Founded in 2007 by Eric Frank and Jeff Shelstad, FlatWorld Knowledge was intended to combat the high cost of college textbooks by publishing low-cost, quality educational materials, often in digital formats. Over the years, however, the company shifted from its original plans in the textbook market to focus on other educational materials offering higher margins.
In 2016, the company was acquired by Alastair Adam and John Eielson, two information publishing entrepreneurs who returned FlatWorld to its original concept of providing students access to high-quality textbooks at low prices. “We saw that FlatWorld had a lot of goodwill in the marketplace and that there was a lot of recognition of the brand,” Adam said. They dropped the word knowledge from the name and rebranded the company FlatWorld, and moved it from the Washington D.C. area to the Boston area, where their previous ventures had been located.
Since the acquisition and move, Adam said, the company has rebounded. The staff has grown to about 50, with another 20 field sales reps. “We’re looking to double the number of field reps,” Adam noted. FlatWorld Knowledge’s original business plan was based on a “freemium” model that provided basic online textbooks for free and sold supplementary materials. The freemium model was dropped by FlatWorld’s original owners, and Adam said that “freemium is not the way to go.”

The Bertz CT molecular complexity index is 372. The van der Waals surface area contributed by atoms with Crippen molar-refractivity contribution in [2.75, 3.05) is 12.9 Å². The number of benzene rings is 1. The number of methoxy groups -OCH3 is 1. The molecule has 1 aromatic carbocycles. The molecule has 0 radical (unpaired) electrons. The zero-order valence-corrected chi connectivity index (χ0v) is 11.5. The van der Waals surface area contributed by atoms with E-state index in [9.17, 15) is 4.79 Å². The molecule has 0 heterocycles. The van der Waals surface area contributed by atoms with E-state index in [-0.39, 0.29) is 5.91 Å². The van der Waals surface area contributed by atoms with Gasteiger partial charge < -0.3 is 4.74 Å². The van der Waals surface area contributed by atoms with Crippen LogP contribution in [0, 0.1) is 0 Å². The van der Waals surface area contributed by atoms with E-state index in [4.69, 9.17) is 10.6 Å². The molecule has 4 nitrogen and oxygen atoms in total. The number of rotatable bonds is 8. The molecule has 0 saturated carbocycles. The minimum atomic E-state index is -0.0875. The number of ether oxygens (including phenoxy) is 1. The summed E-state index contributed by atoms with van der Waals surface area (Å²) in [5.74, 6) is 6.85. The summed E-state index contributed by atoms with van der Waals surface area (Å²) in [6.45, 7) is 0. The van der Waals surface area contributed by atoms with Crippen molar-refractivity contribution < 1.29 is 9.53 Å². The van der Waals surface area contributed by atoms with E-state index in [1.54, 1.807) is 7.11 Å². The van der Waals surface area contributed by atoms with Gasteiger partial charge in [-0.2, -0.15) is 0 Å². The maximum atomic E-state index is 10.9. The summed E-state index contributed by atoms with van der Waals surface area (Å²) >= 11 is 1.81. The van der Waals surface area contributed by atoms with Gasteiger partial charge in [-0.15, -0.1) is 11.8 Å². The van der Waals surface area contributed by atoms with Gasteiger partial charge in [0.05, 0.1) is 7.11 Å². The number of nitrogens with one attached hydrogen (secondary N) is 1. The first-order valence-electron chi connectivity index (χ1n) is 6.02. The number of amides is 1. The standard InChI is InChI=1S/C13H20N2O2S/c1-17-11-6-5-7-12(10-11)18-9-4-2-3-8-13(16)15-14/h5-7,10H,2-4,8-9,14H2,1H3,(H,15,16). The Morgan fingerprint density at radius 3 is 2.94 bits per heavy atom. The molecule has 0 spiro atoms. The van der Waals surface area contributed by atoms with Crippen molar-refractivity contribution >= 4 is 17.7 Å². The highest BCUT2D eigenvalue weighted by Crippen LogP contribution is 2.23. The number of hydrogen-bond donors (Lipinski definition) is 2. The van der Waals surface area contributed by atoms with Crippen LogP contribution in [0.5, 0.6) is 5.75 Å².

Adam described a textbook marketplace that is currently divided between traditional publishers charging high prices for their titles and open source vendors offering free digital content. Adam said there’s a third way: a sustainable business model based on fair pricing. In an online article addressing the issue, Adam wrote that publishers “can set prices that are fair to all involved parties—students, authors, and publishers.”
Under FlatWorld’s new business model, a student can get access to an online textbook for a base price of $30. The student can also get access to the same textbook in other formats at an additional cost—such as a color print edition for $25. But, Adam emphasized, students are not required to buy any additional formats.
In addition to print and online textbooks, FlatWorld offers e-book versions, Kindle e-book editions, and PDFs. The company is working on supporting audiobook texts. The publisher also offers FlatWorld Unlimited, an “all you can eat” option in which students pay a flat fee and get access to all the content areas offered by FlatWorld.
FlatWorld currently offers 125 textbooks on core subject matters. “They’re all high-quality, peer reviewed textbooks,” Adam said, further noting that FlatWorld’s textbooks are customizable; teachers can add material to each book they use. According to him, “more than 4,000 professors at hundreds of colleges in the U.S. and Canada have adopted FlatWorld textbooks.”
Adam attributed FlatWorld’s growth to the exorbitant prices others charge for traditional textbooks. “We acquired FlatWorld in 2016; we turned it around and returned to growth in 2017, and now we’re looking at 50% to 100% growth,” he said. “We’re a solid multimillion dollar company.”